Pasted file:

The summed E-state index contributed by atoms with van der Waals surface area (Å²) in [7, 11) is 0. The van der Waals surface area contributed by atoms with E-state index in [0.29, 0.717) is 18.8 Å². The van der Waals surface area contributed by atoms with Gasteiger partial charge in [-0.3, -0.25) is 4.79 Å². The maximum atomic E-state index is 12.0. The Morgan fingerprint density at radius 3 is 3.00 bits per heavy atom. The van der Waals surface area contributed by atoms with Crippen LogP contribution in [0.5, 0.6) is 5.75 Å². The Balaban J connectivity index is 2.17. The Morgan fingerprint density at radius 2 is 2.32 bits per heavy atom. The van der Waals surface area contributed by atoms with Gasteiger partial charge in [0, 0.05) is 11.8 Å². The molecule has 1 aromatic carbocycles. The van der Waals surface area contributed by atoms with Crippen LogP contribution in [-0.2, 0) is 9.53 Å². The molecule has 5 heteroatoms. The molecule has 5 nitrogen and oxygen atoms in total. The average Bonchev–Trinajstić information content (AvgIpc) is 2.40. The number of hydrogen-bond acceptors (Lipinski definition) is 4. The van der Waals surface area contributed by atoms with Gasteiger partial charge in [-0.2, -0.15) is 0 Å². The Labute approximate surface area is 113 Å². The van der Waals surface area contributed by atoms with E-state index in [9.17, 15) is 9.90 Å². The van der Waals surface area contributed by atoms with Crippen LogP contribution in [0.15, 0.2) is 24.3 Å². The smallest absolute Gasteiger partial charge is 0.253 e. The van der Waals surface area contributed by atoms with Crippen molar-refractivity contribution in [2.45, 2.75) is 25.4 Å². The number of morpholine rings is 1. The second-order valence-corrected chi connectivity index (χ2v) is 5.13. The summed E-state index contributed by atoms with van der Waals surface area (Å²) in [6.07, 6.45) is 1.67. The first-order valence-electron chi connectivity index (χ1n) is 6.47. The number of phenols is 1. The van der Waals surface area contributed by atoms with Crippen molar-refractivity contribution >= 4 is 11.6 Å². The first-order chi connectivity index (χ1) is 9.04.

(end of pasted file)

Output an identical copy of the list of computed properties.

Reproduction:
The summed E-state index contributed by atoms with van der Waals surface area (Å²) in [7, 11) is 0. The van der Waals surface area contributed by atoms with E-state index in [0.29, 0.717) is 18.8 Å². The van der Waals surface area contributed by atoms with Gasteiger partial charge in [-0.3, -0.25) is 4.79 Å². The maximum atomic E-state index is 12.0. The Morgan fingerprint density at radius 3 is 3.00 bits per heavy atom. The van der Waals surface area contributed by atoms with Crippen LogP contribution in [0.5, 0.6) is 5.75 Å². The Balaban J connectivity index is 2.17. The Morgan fingerprint density at radius 2 is 2.32 bits per heavy atom. The van der Waals surface area contributed by atoms with Gasteiger partial charge in [0, 0.05) is 11.8 Å². The molecule has 1 aromatic carbocycles. The van der Waals surface area contributed by atoms with Crippen LogP contribution in [-0.2, 0) is 9.53 Å². The molecule has 5 heteroatoms. The molecule has 5 nitrogen and oxygen atoms in total. The average Bonchev–Trinajstić information content (AvgIpc) is 2.40. The number of hydrogen-bond acceptors (Lipinski definition) is 4. The van der Waals surface area contributed by atoms with Gasteiger partial charge in [-0.2, -0.15) is 0 Å². The Labute approximate surface area is 113 Å². The van der Waals surface area contributed by atoms with E-state index in [9.17, 15) is 9.90 Å². The van der Waals surface area contributed by atoms with Crippen LogP contribution in [0.15, 0.2) is 24.3 Å². The smallest absolute Gasteiger partial charge is 0.253 e. The van der Waals surface area contributed by atoms with Crippen molar-refractivity contribution in [2.45, 2.75) is 25.4 Å². The number of morpholine rings is 1. The second-order valence-corrected chi connectivity index (χ2v) is 5.13. The summed E-state index contributed by atoms with van der Waals surface area (Å²) in [6.07, 6.45) is 1.67. The first-order valence-electron chi connectivity index (χ1n) is 6.47. The number of phenols is 1. The van der Waals surface area contributed by atoms with Crippen molar-refractivity contribution >= 4 is 11.6 Å². The first-order chi connectivity index (χ1) is 9.04.